Speaking of which, while the latest Fossil-produced smartwatches have opened up the gates for battery mode customisation to allow users to get more juice of out their devices, Mobvoi has gone in a different direction with ‘Essential Mode’.

Doing exactly what it says on the tin, Essential Mode switches off almost all of the TicWatch Pro 2020’s smart features, relying solely on the LCD display to convey core pieces of information, which Mobvoi states will get you 30-days worth of battery life. It’s a neat feature to have, especially if you’re heading off camping and don’t fancy packing an extra charging cable in your backpack, but I would love to see more battery modes akin to what Fossil has on offer.

Where the TicWatch Pro really does shine is with the surprisingly numerous exclusive watch faces that are loaded onto the device. During my testing of the Skagen Falster 3, I lamented that one of the ways in which wear OS watches can stand out from one another is with exclusive watch faces, and in that department the Falster 3 fell drastically short. With the TicWatch Pro 2020 however, there’s an abundance of designs here that you’re bound to find something that matches your style.

Of course, with each new addition to the Wear OS lineup, the flaws in Google’s operating system become more glaring over time. For instance, I still can’t believe there isn’t a dedicated sleep tracking system within the Wear OS interface, or offline support for Spotify. In fact it’s because of that lack of Spotify compatibility that the Garmin Venu will always have a solid spot on my wrist during a workout.

Fitness tracking – one of the best Wear OS watches for runners

Just as with any Wear OS watch before it, the TicWatch Pro 2020 is loaded with Google Fit which is still a pretty solid fitness tracking system. It’s easy to go back and see your performance through various workouts, and there’s compatibility with other devices like the Myzone MZ-3 band.

The new TicWatch Pro comes with an additional fitness program made by Mobvoi itself. While the Mobvoi app is nothing to write home about, its fitness section is surprisingly robust and as it turns out, absolutely essential if you want to make the most out of the watch’s fitness tracking capabilities.

For example, if you’re using Google Fit to track a run, the LCD panel will only show you the time, your step count and your heart rate if you request it. With the Mobvoi app doing all the work on the other hand, the previously minimalist LCD panel opens up a whole new host of information including your distance, total duration and calories lost, all available on the standby mode screen without the need for you to awaken the watch and take your eyes off the road. And given just how easy it is to read that LCD screen in direct sunlight, there’s a case to be made that the TicWatch Pro 2020 may just be the Wear OS smartwatch to beat among runners.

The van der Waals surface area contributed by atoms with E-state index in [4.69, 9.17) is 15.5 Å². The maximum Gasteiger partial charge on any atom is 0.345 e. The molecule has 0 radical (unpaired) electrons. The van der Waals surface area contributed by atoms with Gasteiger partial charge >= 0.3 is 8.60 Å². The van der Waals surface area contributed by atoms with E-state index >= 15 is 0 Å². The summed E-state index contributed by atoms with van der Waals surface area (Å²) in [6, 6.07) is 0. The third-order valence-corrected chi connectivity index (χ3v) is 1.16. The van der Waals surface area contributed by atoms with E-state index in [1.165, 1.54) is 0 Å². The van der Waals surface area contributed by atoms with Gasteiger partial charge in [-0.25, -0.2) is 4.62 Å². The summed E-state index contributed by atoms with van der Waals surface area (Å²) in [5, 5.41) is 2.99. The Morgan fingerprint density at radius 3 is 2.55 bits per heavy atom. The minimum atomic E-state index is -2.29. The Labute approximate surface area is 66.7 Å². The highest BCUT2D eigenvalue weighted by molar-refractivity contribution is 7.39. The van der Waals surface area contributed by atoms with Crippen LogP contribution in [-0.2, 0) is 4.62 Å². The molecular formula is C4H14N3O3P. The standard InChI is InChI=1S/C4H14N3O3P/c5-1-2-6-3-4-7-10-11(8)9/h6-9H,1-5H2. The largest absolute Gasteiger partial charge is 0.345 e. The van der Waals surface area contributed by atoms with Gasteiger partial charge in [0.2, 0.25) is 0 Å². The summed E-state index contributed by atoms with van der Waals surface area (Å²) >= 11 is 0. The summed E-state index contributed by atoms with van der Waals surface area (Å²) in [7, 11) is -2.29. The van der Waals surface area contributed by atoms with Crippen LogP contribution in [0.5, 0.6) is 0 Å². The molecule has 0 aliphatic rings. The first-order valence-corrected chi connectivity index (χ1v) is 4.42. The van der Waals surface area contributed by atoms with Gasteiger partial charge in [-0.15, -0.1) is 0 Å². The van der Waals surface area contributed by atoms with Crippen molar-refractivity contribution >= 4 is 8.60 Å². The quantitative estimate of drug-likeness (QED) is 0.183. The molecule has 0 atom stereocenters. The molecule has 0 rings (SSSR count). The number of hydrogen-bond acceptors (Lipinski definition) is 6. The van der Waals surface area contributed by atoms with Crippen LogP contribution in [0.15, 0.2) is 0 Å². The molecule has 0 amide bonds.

What really impressed me was the ferocious speed with which the TicWatch Pro connects to a GPS signal on its own. Untethered to a smartphone, I found that the TicWatch Pro 2020 could latch on to a signal in just five seconds on average, making it the speediest smartwatch that I’ve come across in this regard, leaving the likes of the Garmin Venu and the Fossil Gen 5 in the dust.

Comparing its results with a Myzone MZ-3 band and a Whoop 3.0 band, the TicWatch Pro’s heart sensor actually does a pretty decent of job of picking up fairly reliable results. It’s not the most accurate out there, but it certainly gets the job done.

It’s just a shame that the TicWatch Pro 2020 still succumbs to the occasional audio cutouts that I’ve found with other Wear OS smartwatches. It’s by no means a deal-breaker, but it’s something I’ve never come across in Garmin watches so it would be nice to see a fix down the line. Similarly, there were a few times when the GPS couldn’t quite place my whereabouts during a run – making it seem as if I’d vanished into thin air, only to reappear a few yards down the road.

Battery life – up to 30 days depending on how you use it

Going into this review, some of you may have spotted the absurd ‘up to 30-day’ battery life quoted at the start, and while I can assure you that figure is certainly not inflated, it’s sadly not as spectacular an achievement as you might think.

That 30-day battery life stems only by using the aforementioned Essential Mode, which switches off almost all of the TicWatch Pro’s smart features in favour of a super minimalist level of functionality that mirrors a traditional digital watch. While it’s definitely helpful to know that if the watch’s battery is nearing its end, you can always swap to Essential Mode to see yourself home safely, I’m left scratching my head somewhat about its use beyond that scenario.

After all, if a longer battery life beyond the standard smartwatch fare is what you’re after, then I’m afraid to say that you’re better off with just investing in a regular watch. It won’t cost as much and it’ll see you far beyond the TicWatch Pro 2020’s 30-day limit. There’s a different story altogether when you stick with the TicWatch’s smart mode.

Mobvoi quotes a battery life of up to 5 days when in smart mode, but after putting the watch through some heavy usage (multiple notifications, two runs with untethered GPS and music playback), I was able to get two days out of the TicWatch Pro 2020, which is still pretty good for a smartwatch but a decent amount short of Mobvoi’s pitch.

Related: Best smartwatch

Should you buy the TicWatch Pro 2020?

It’s a shame really, because Mobvoi has an excellent product in the TicWatch Pro 2020, but it has so few updates over its predecessor that it’s almost impossible to recommend purely as an upgrade – especially given that during sales events, Mobvoi has discounted the older TicWatch Pro to as little as £107.49.

For anyone who’s looking to buy their first Wear OS watch, or indeed their first TicWatch, then the TicWatch Pro 2020 is a solid option with enough features to make it stand out amongst the crowd.